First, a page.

Author: Christine Gehrt Wynar
Editor: Littleton, Colo. : Libraries Unlimited
ISBN:
File Size: 57,46 MB
Format: PDF
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Digital Storytelling In The Classroom

Author: Jason Ohler
Editor: Corwin Press
ISBN: 1412938503
File Size: 27,79 MB
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Provides information on integrating digital storytelling into curriculum design.

The Year S Scholarship In Science Fiction And Fantasy 1976 1979

Author: Marshall B. Tymn
Editor:
ISBN: 9780873382571
File Size: 27,87 MB
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Fantasy Literature For Children And Young Adults

Author: Ruth Nadelman Lynn
Editor: New York : R.R. Bowker Company
ISBN:
File Size: 48,28 MB
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Communication Media And The School

Author: George Z. F. Bereday
Editor:
ISBN:
File Size: 65,82 MB
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The Children S Culture Reader

Author: Henry Jenkins
Editor: NYU Press
ISBN: 9780814742310
File Size: 15,36 MB
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Stock market euphoria and blind faith in the post cold war economy have driven the topic of poverty from popular and scholarly discussion in the United States. At the same time the gap between the rich and poor has never been wider. The New Poverty Studies critically examines the new war against the poor that has accompanied the rise of the New Economy in the past two decades, and details the myriad ways poor people have struggled against it. The essays collected here explore how global, national, and local structures of power produce poverty and affect the material well-being, social relations and politicization of the poor. In updating the 1960s encounter between ethnography and U.S. poverty, The New Poverty Studies highlights the ways poverty is constructed across multiple scales and multiple axes of difference. Questioning the common wisdom that poverty persists because of the pathology, social isolation and welfare state "dependency" of the poor, the contributors to The New Poverty Studies point instead to economic restructuring and neoliberal policy "reforms" which have caused increased social inequality and economic polarization in the U.S. Contributors include: Georges Fouron, Donna Goldstein, Judith Goode, Susan B. Hyatt, Catherine Kingfisher, Peter Kwong, Vin Lyon-Callo, Jeff Maskovsky, Sandi Morgen, Leith Mullings, Frances Fox Piven, Matthew Rubin, Nina Glick Schiller, Carol Stack, Jill Weigt, Eve Weinbaum, Brett Williams, and Patricia Zavella. "These contributions provide a dynamic understanding of poverty and immiseration" --North American Dialogue, Vol. 4, No. 1, Nov. 2001

Digital Storytelling In The Classroom

Author: Jason B. Ohler
Editor: Corwin Press
ISBN: 145227746X
File Size: 58,20 MB
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A must-read for incorporating digital literacy into your classroom! Equip your students with essential 21st-century media literacy skills, as they read, write, speak, and create art within the context of digital storytelling, and reach deeper understandings in all areas of the curriculum! In this second edition, both novice and technologically adept K-12 educators will find: Practical techniques to combine storytelling with curriculum content Tips for exploring effective storytelling principles through emerging digital media as well as via traditional literacy skills in reading, writing, speaking, and art Visual aids and video clips that illustrate best practices in media composition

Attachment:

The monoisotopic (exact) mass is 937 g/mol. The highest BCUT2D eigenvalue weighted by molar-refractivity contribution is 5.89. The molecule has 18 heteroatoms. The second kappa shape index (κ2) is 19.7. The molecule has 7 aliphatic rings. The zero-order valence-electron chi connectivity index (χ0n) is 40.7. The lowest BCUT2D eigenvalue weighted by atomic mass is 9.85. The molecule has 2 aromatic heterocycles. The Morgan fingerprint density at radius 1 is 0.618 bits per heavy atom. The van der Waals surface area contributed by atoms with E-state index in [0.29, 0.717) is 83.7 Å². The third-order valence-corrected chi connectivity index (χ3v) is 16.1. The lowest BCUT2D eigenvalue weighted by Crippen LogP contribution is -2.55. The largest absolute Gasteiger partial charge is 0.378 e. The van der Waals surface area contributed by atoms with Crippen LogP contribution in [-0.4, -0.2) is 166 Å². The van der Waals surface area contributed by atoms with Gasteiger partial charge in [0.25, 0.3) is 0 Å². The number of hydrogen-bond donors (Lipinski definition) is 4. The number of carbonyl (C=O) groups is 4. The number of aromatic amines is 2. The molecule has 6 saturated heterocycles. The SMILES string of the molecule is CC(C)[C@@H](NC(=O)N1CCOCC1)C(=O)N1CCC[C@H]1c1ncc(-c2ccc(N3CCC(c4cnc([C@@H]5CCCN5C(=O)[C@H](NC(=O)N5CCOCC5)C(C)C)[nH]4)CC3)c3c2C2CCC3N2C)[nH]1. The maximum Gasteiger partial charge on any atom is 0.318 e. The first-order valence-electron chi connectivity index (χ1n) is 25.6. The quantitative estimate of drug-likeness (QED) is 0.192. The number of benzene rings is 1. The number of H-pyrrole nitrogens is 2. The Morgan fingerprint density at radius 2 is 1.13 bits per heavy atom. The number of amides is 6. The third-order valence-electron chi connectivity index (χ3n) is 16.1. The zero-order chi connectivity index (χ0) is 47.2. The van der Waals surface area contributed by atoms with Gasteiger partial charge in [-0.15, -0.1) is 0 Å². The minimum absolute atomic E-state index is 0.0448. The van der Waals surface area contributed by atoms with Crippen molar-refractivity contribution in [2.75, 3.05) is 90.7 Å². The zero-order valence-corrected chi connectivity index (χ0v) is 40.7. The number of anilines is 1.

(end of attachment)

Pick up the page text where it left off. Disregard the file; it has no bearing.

Persuasive Media Communication Through Appeal To Fantasy

Author: Darren Michael Stucker
Editor:
ISBN:
File Size: 13,89 MB
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The Media Studies Book

Author: David Lusted
Editor: Routledge
ISBN: 1136096361
File Size: 31,80 MB
Format: PDF, Mobi
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Introducing media criticism as well as teaching about the media, in inter-disciplinary and 'across the curriculum' teaching, this is the first critical reference book on the important curriculum initiatives taking place in media education. The core of the book is a collection of essays on key concepts from media studies, including 'language', 'narrative', 'institution', 'audience', 'representation', and 'the production process'. Written by teachers for teachers, these essays organise ideas through classroom activities, with a full listing of teaching materials , resources, agencies, and publications in media education. Contributors: Tim Blanchard, Gill Branston, David Buckingham, Jenny Grahame, Karen Manzi and Allan Rowe, Ben Moore, Gillian Swanson, Adrian Tilley, and Tana Wollen.

Using Folk Literature In The Classroom

Author: Frances S. Goforth
Editor: Greenwood
ISBN:
File Size: 20,75 MB
Format: PDF, ePub
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Now educators for grades K-6 can use rich, varied, and entertaining sources of folk literature as a vehicle for literature-based teaching methods for use in the library or language arts curricula. The authors, two professors of childhood education, have fashioned a comprehensive guide that provides: Valuable descriptions of the literary transaction process; i.e. how children interact with what they read and how teachers can encourage these interactions. Summaries of 54 stories from 20 countries representing 13 subgenres of folk literature, from nursery rhymes and ballads to fables and tall tales. Story summaries and source descriptions are arranged by theme and units (such as magical animals, overcoming odds, epic heres, etc.). Instructional strategies and high-interest activities designed to improve reading and critical thinking skills.